Fasting, Abstinence, and Liberation

JMJ

WHAT DID YOU GIVE UP FOR LENT? Don’t tell me – you’re not supposed to tell folks. But what was it? Do you think of it as a struggle or a punishment to do so? Are you making a sacrifice for God? Or are you doing something to make up for your sins? What is fasting about? If you follow through on “just the rules” there is both fasting and abstinence: we’re supposed to eat less, and not eat certain things. And then something else (TV? Chocolate?) sort of creeps in because we know we can substitute something else for the food thing. So, if I give up my phone for a couple of hours a day, then I can keep eating hamburgers, right?

Why do we fast?

In the east and the west, Christians used to have a more strict fast: generally, all animal products were removed from the diet (there were some exceptions for Sundays and feast days). Additionally, the amount of food was limited: one meal a day, only eaten late in the day. The timing was relative to the liturgical practice: you only take communion after fasting. So Mass or (in the east) the Divine Liturgy were postponed until very late in the day. In the west you said Mass in the afternoon. In the East, communion came with Vespers. You ate only after communion.

Why? What’s wrong with meat or cheese or even wine? Nothing at all. Why do we do it then? Can’t we replace giving up wine (how much do we drink anyway?) with no chocolate? And who fasts until 3 in the afternoon? Pshaw. That’s all just showing off. Works don’t make us more holy. God loves us as we are. Those last two sentences are totally true. They are not modern. All of the Church Fathers – including those who wrote the rules about fasting and abstinence – would agree that rules don’t make us holy and God loves us fully even if we eat hamburgers on Good Friday. So what’s this about?

Look at the rules:
– Don’t eat until late in the day.
– Don’t eat more than once.
– Don’t eat animal products.
– Don’t drink alcohol.

Who would those rules affect? Farmers? Peasants? Homeless? Not really at all. Many if not all of these folks were lucky to eat – usually bread and maybe veggies – after working all day. These rules would affect the rich. In fact, these rules would force the rich from your local officials all the way up to the emperor (if he were pious) to live – at least a little – as if they were poor. When coupled with the traditional command to give alms during Lent, this all begins to make sense. Lent is a spiritual practice of solidarity with the poorest in our Christian family. It’s not enough to be in solidarity as such – this is not about political action per se – but it is exactly a political act in itself. It is acting in a way contrary to the world: my riches mean nothing to me. I give them up, even if only for a time, to live in solidarity with the poor. If you realize that the most ancient Christian traditions did not only fast/abstain in Lent, but several periods throughout the year as well as every Wednesday and Friday throughout the year, suddenly it’s nearly 50% of the time was some form of Lent, some form of solidarity with the poor.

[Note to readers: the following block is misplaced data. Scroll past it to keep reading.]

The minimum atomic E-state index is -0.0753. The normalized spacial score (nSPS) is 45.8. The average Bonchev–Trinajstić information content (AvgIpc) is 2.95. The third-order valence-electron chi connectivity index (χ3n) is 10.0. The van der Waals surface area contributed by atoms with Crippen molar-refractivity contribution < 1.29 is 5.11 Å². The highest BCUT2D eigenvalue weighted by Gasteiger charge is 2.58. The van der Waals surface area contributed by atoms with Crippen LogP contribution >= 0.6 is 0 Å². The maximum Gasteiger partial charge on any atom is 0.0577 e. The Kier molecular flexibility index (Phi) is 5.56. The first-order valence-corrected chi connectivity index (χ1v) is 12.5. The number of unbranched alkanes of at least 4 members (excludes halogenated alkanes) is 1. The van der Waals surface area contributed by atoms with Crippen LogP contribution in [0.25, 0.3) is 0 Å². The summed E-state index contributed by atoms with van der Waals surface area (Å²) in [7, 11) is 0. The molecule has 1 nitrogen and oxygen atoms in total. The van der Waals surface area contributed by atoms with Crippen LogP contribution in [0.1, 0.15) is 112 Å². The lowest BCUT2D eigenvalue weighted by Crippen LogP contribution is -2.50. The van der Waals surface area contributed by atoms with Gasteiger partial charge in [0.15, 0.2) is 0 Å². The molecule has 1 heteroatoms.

What made me realize this was a comment about feasting. The rules about fasting only cut out feasting foods. The issue, for us moderns, is that we feast all the time. We have meat all the time. We have fats and adult beverages whenever we want. We have no idea what it means to feast because we don’t have fasting days anymore and – more importantly – we don’t have normal days where it’s mostly a fast. Feasts are not special because every meal is a sumptuous feast from our bagel and coffee to our late-night snack of ice cream. Even our standing in front of the fridge in a daze eating leftovers out of Tupperware with our fingers is feasting.

This is why it’s important not to imagine giving up TV or sweets is the same thing.

Fasting and abstaining are intended to make us uncomfortable, are intended to be hard, not because of our sins but because of our comfort, because of our ease.

The patristic teaching on these practices included the counsel to take what you do not spend on your feasting foods and hand it directly to the poor. What a concept! Fasting leads directly to charity. Abstinence leads to liberation.